“I, unfortunately, got hurt, so I couldn’t stay in [the Marines] anymore. I got my first prescription from the VA, and I remember I took that first pill, and it just kind of blew me away. You slowly start drifting away from what is normal,” said Marine veteran
,, Austin Pollard.
One of the most commonly misused substances in the United States is opioids. Military personnel and veterans are not immune to their devastating impacts. According to American Addiction Centers, veterans are twice as likely to die from an opioid overdose than civilian Americans, whether it be accidental or intentional.
Military personnel and veterans are at an increased risk when it comes to substance misuse due to a variety of factors
,, including mental health issues like pPpost- tTtraumatic sSstress dDdisorder (PTSD), trauma, homelessness and physical pain, often from an injury. A report from the National Institute on Drug Abuse found that two-thirds of the veteran population experience pain. This puts them at a higher risk of opioid misuse and overdose.
The same report also states that “opioid use disorders among military personnel often begin with an opioid pain prescription following an injury during deployment. However, due to the addictive nature of opioids, particularly coupled with mental health struggles experienced by some military servicemen and women, regular use of opioids can lead to addiction.”
The stigma around substance misuse deters veterans and military personnel even further from getting help due to strict anti-drug policies, lack of privacy and mandatory random drug testing. Those who may need help end up foregoing treatment and feeling that they cannot reach out for support because of this.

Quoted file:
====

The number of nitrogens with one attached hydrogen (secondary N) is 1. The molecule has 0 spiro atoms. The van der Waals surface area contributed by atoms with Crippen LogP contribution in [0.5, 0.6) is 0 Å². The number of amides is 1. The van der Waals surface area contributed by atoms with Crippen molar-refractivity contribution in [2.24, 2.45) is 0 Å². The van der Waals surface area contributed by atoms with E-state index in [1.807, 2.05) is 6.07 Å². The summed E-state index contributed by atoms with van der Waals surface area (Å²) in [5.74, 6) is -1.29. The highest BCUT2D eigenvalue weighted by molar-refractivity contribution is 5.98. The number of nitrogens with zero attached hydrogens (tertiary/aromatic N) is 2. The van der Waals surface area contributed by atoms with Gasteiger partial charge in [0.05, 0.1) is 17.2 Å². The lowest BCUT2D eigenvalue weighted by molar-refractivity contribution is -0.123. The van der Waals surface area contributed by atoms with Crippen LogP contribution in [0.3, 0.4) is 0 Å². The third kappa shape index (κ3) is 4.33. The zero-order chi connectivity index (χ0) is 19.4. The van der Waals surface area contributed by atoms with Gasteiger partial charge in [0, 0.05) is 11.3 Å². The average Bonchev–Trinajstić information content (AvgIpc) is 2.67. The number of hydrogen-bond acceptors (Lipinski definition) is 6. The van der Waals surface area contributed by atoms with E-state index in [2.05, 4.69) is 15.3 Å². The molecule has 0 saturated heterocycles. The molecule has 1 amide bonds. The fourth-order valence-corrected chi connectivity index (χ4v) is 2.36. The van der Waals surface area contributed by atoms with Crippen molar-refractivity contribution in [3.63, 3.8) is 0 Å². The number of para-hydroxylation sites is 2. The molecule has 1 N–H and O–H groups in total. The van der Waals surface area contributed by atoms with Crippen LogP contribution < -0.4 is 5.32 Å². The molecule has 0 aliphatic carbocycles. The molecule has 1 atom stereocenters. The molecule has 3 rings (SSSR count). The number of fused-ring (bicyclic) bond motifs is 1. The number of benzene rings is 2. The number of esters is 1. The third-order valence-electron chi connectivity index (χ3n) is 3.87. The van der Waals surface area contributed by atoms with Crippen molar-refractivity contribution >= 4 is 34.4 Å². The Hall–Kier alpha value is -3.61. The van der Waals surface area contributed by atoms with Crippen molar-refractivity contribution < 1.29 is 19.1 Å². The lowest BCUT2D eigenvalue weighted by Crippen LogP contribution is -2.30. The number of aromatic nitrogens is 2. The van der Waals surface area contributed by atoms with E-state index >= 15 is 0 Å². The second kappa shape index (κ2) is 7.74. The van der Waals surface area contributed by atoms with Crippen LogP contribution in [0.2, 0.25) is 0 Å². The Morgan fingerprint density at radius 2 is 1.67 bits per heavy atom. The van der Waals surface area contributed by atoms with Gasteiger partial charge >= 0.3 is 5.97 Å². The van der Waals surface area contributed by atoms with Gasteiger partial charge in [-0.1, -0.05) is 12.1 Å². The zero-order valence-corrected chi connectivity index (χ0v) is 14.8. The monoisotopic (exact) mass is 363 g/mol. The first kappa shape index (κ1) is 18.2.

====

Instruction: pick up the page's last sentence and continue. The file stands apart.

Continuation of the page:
We have compiled a list of resources for veterans who may be experiencing opioid misuse and for families and friends looking to support their loved ones.
Find a treatment provider near you in the State of Nevada.
For those not in the state of Nevada, please visit SAMHSA Treatment Locator or call 1-800-662-HELP to locate a provider.
Veterans Crisis Line: Call 1-800-273-8255 or text 838255
The Veterans Crisis Line is a free, confidential resource available to veterans, even those not registered with The Department of Veterans Affairs (VA) or enrolled in VA health care. This line can be used for any crisis at any time. The responders will immediately get you the necessary help.
The Real Warriors Campaign is an initiative launched by the Defense Centers of Excellence for Psychological Health and Traumatic Brain Injury (DCoE) to assist in reintegrating service members, veterans and their families into society. They offer mental health and psychological assistance.
Veterans Experiencing Homelessness: call 1-877-4AID-VET
The VA connects homeless and at-risk Veterans with housing solutions, health care, community employment services and other required supports in this program.
The U.S. Department of Veterans Affairs (VA)
The Department of Veterans Affairs (VA) is responsible for providing vital services to America’s veterans. VA provides health care services, benefits programs and access to national cemeteries to former military personnel and their dependents.
Service Members, Veterans and their Families, Technical Assistance (SMVF TA)
SAMHSA’s SMVF TA Center serves as a national resource to support states, territories and local communities by helping them to address the behavioral health needs of military and veteran families.
The National Center for PTSD advances the science of post-traumatic stress disorder and the care of veterans and others impacted by trauma through research and education. They are one of the foremost trauma and PTSD research programs in the world.
If you or a loved one is in crisis, Contact Crisis Support Services of Nevada by calling 1-800-273-8255 or texting CARE to 839863.